Indonesian Studies: Ms. Pipit

Indonesian Studies 6 has this lesson objective: to identify and interpret key and supporting actions in developmentally appropriate narratives such as personal anecdotes, familiar stories, daily lives and familiar narratives based on familiar themes.The class explores Indonesian children’s daily activities at school and at play. The last few weeks we have been discussing the uniforms worn in school and their philosophical meaning. Students drew four types of uniforms Indonesian students wear in public schools and explained the meanings behind their colors and special features.

Secondary Scoop:  MS Bahasa and SS Theatre Arts - 1

Indonesian Studies 7 has this class goal: to report on learning experiences in other subjects that connect to activities in the language class and use skills taught in other disciplines. For this objective, students explored social and cultural relationships between different ethnic groups in Indonesia. For the lesson focused on the Betawi people of Jakarta, students learned a local song called “Si Jali-Jali” and translated its meaning into English. As of this week, we are studying about the cultural heritage of the Dayak people from Borneo.

Indonesian Studies 8 has this class goal: to use knowledge acquired in other settings and from other subject areas to comprehend spoken or written messages, texts or other media creations. Students are exposed to various sources of information about famous landmarks in Indonesia. They watched travel videos about each place, read reviews from tourists and historical accounts from locals. The current focus is on Alas Purwo National Park in the eastern part of Java island.  

See also: Secondary Scoop: Middle School IT and High School Music

Bahasa: Ms. Dita

In Bahasa Indonesia class, students are exposed to everyday situations around them with the hope that learning becomes more real and easy to understand. It starts with getting to know verbs and adjectives at a more advanced level. For example: naik: the word naik is used to go up to a higher place, such as going up a mountain or being in a vehicle. The verb naik to climb in a mountain situation can be substituted with mendaki, the sentence would be mendaki gunung. However, mendaki cannot be used in the situation of a person traveling by vehicle. In this situation, the correct verb would be menumpang. The sentence would be: Saya menumpang bus ke sekolah.  When you drive your own vehicle, it is called mengendarai. The sentence would be: Saya mengendarai motor ke sekolah. 

Grade 6 students are taught advanced verbs to enrich their vocabulary and are able to use these verbs in sentences with the right context. 

Eighth graders learn about adjectives that are more complex. They learn that the word for good, bagus has many synonyms which are used in different contexts. For example, to say “a good view,” there is a word that is more applicable which is indah or asri “Itu taman yang asri.” By using the right words and in context, it is hoped that students will be more flexible in expressing what they see and feel on a daily basis.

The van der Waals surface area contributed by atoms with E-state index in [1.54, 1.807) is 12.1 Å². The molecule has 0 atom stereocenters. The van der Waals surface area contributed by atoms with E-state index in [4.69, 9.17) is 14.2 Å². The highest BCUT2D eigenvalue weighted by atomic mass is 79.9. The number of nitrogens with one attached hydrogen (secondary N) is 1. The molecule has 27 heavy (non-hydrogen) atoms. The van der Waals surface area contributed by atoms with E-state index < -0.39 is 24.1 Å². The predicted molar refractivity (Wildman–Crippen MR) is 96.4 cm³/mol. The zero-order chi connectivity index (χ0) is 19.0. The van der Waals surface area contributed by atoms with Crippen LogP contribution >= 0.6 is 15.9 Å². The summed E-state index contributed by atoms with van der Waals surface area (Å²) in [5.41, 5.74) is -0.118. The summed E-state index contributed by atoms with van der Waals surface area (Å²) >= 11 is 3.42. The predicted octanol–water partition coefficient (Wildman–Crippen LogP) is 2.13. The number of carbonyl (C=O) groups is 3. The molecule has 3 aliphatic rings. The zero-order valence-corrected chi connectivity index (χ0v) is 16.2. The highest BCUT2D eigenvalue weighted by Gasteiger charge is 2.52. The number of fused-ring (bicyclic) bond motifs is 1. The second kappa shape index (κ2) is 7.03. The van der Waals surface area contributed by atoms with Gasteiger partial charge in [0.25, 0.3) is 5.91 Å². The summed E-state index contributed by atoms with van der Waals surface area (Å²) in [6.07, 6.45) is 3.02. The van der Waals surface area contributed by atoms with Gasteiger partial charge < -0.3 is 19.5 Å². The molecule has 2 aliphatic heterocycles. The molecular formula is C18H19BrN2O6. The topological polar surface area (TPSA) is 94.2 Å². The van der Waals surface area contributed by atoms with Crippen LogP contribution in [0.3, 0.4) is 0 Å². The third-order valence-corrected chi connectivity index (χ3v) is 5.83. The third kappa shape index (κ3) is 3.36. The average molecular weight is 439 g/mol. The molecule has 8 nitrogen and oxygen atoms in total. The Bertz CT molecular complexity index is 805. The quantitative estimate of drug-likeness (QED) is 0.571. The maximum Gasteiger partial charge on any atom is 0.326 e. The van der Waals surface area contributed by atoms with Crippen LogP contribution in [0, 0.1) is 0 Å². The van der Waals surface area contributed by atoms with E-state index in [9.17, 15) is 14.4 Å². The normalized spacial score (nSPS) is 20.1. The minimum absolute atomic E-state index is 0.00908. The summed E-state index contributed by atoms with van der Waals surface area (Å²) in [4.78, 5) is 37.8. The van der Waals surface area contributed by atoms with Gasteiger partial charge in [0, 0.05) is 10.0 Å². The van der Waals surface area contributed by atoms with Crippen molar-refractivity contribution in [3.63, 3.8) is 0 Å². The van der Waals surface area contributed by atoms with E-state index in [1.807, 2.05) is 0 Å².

High School Theatre Arts: Ms. Leadbetter

At Surabaya Intercultural School, we continue to teach our students via the online platform. Despite, the challenges that arise with this style of teaching, the Senior Theatre Arts group have continued to embrace the subject positively and have been enthusiastically learning about
various elements of the subject. In our World Theatre unit, the class learned about chosen styles of western and non-western drama. Through research, students identified areas of interest within their theatre type; such as, features of the place where the theatre derives from, theatre conventions and traditions, acting style, technical elements: lighting, sound, use of props, staging, costume and make-up and any other special features of the theatre style. Students planned and delivered an individual presentation to an audience of their peers, in which they demonstrated their knowledge of the world theatre tradition of choice. This was followed by a unit on Scriptwriting, which enabled students the opportunity to learn
about the format of writing a script; inclusive of the use of a cast, opening stage directions to create the setting of the scene, the layout out of dialogue, and stage directions to show action, and the way lines could be spoken. In a multitude of activities, the group demonstrated their creativity with the creation of a storyline, characters, setting(s), themes and symbols for their
own script. Students produced an excellent array of scripts for the assessment, which was great to see. In our current performance based unit, students will act out monologues and duologues from their own scripts, and also from the work of others, with the focus on a chosen theatre practitioner to assist with the guiding of their acting work.

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